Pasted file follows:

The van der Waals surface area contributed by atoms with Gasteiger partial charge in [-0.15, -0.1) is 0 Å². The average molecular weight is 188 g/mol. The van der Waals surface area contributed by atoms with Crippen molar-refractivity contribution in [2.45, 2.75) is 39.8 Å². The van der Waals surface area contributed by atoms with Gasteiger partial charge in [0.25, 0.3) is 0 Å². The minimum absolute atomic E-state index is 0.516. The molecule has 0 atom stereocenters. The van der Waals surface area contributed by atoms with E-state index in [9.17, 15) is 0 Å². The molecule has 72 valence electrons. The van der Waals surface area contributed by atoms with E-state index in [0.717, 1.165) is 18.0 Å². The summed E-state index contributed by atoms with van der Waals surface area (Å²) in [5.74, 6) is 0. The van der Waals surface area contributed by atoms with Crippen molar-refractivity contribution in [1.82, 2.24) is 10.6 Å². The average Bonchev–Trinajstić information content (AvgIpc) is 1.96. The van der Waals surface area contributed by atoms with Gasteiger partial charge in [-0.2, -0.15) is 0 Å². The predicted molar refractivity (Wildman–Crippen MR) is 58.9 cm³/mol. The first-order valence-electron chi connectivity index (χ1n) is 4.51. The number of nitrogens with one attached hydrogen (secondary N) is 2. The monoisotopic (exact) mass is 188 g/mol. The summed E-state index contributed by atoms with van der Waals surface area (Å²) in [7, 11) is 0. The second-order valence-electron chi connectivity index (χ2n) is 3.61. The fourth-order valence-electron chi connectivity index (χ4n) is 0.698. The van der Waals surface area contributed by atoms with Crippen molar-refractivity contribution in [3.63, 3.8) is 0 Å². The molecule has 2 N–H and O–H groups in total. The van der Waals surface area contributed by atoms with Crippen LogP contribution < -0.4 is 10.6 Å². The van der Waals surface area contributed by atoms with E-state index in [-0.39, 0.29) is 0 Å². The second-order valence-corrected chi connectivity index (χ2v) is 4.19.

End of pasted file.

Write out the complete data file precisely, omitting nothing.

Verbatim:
The van der Waals surface area contributed by atoms with Gasteiger partial charge in [-0.15, -0.1) is 0 Å². The average molecular weight is 188 g/mol. The van der Waals surface area contributed by atoms with Crippen molar-refractivity contribution in [2.45, 2.75) is 39.8 Å². The van der Waals surface area contributed by atoms with Gasteiger partial charge in [0.25, 0.3) is 0 Å². The minimum absolute atomic E-state index is 0.516. The molecule has 0 atom stereocenters. The van der Waals surface area contributed by atoms with E-state index in [9.17, 15) is 0 Å². The molecule has 72 valence electrons. The van der Waals surface area contributed by atoms with E-state index in [0.717, 1.165) is 18.0 Å². The summed E-state index contributed by atoms with van der Waals surface area (Å²) in [5.74, 6) is 0. The van der Waals surface area contributed by atoms with Crippen molar-refractivity contribution in [1.82, 2.24) is 10.6 Å². The average Bonchev–Trinajstić information content (AvgIpc) is 1.96. The van der Waals surface area contributed by atoms with Gasteiger partial charge in [-0.2, -0.15) is 0 Å². The predicted molar refractivity (Wildman–Crippen MR) is 58.9 cm³/mol. The first-order valence-electron chi connectivity index (χ1n) is 4.51. The number of nitrogens with one attached hydrogen (secondary N) is 2. The monoisotopic (exact) mass is 188 g/mol. The summed E-state index contributed by atoms with van der Waals surface area (Å²) in [7, 11) is 0. The second-order valence-electron chi connectivity index (χ2n) is 3.61. The fourth-order valence-electron chi connectivity index (χ4n) is 0.698. The van der Waals surface area contributed by atoms with Crippen molar-refractivity contribution in [3.63, 3.8) is 0 Å². The molecule has 2 N–H and O–H groups in total. The van der Waals surface area contributed by atoms with Crippen LogP contribution < -0.4 is 10.6 Å². The van der Waals surface area contributed by atoms with E-state index in [-0.39, 0.29) is 0 Å². The second-order valence-corrected chi connectivity index (χ2v) is 4.19.